1. War, especially losing one, breaks down existing relationships and the advantages of insiders. That open things up for better development in the long run. That is the premise of Mancur Olson’s great book “The Rise and Fall of Nations”. The better way is to kick the insiders out via elections or the market. No one wants a war much less to lose one. The lessons of societies that have lost wars and the economic growth that followed should not be ignored.

        1. We are used to wars fought on other people’s soil. We haven’t (or shouldn’t have) had to worry about the costs of rebuilding after a war since 1815.

          1. Unless you live in the South in which case it was 1865. And Olson lays out a very good case showing how the breakdown of Southern society and its aristocracy allowed it to a century later surpass the North economically.

            1. Or Manhattan in 2001.

              1. Since we’re talking about the costs or rebuilding instead of the actual rebuilding, then I’d agree with you.

                Anyone else wonder how long it would have taken us to rebuild the WTC (or the equivalent property of the time) if it would have happened 100 years ago? My guess is a couple of years at the most.

                1. Fuck 100 years ago, just make it private property. No one would sit idol on that dirt given its value even a fucking porta potty on that site would turn an awesome profit.

                  1. I was referring as much to the regulation and red tape you have to cut through. As the current owners of a Burlington Coat Factory building in Manhattan would tell you…private ownership doesn’t mean shit gets done on your own schedule in NYC.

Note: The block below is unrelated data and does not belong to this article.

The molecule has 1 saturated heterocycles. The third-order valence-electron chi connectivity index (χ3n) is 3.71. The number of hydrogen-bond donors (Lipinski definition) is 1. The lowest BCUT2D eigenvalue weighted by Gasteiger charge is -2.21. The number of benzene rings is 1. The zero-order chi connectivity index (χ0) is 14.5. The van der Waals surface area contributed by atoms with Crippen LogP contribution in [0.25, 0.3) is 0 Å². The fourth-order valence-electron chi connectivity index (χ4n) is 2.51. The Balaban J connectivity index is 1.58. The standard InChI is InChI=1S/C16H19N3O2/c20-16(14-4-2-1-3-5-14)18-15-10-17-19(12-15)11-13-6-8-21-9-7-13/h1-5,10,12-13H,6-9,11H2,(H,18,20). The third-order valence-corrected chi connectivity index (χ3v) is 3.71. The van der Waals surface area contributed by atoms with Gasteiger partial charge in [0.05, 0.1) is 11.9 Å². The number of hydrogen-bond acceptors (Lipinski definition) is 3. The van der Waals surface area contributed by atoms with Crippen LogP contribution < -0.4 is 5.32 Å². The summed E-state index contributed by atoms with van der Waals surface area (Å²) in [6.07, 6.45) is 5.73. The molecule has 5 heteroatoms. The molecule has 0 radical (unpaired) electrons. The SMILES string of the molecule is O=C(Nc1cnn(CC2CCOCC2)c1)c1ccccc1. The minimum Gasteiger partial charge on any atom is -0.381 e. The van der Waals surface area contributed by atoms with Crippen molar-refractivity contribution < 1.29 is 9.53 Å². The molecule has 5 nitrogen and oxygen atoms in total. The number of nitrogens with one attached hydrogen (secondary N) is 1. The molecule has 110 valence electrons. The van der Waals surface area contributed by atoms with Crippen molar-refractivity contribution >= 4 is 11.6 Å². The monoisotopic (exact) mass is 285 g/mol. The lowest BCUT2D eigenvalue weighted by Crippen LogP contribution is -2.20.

1. I agree. But doesn’t the port authority own the WTC site?

                      (FYI the initial post wasn’t a bash towards you, just the general level of frustration over stupid government shit)

      2. American style low density development has been a disaster.

        A ruinous one.

        What fool would argue in favor of building more roads? Bringing up the horror that is the federal highway network is my number one conversion tool on leftists.

        Oh, and a bone for us: blah blah blah,price falsification, and etc.

    2. So roads were “invented” by government for the purpose of moving troops around. Thanks for that.

      1. You can thank me by paying your taxes.

        1. Actually I’m one of those people who your tax dollars are redistributed to.

            1. Mostly due to tax credits like EIC and whatever the child tax credit is called. (My income should be a lot higher in a few years and I’ll be a net tax payer then).

              1. Okay. Sounds good.

              2. awwwwwwkward…

              3. Can I borrow $20 of my money? I’m a lil short for lunch today.

      2. You’re welcome “The military has driven technology as far back as the Roman Empire. The Roman road system, for example, was originally built for troop transport, but civilians were the ultimate beneficiaries. The same could be said about Eisenhower’s interstate highway system, designed during the cold war.” http://www.csmonitor.com/Innov…..-peacetime

        http://www.ask.com/wiki/Roman_roads?qsrc=3044

        1. civilians were the ultimate beneficiaries

          That’s very questionable.

          Conditions of life for the average resident of the Mediterranean basin were probably better before the rise of the Roman superstate.

          For just about everyone outside of a small number of Roman patricians and equestrians, the rise of Rome meant slavery, expropriation, ruinous taxation, humiliation, and cultural stagnation.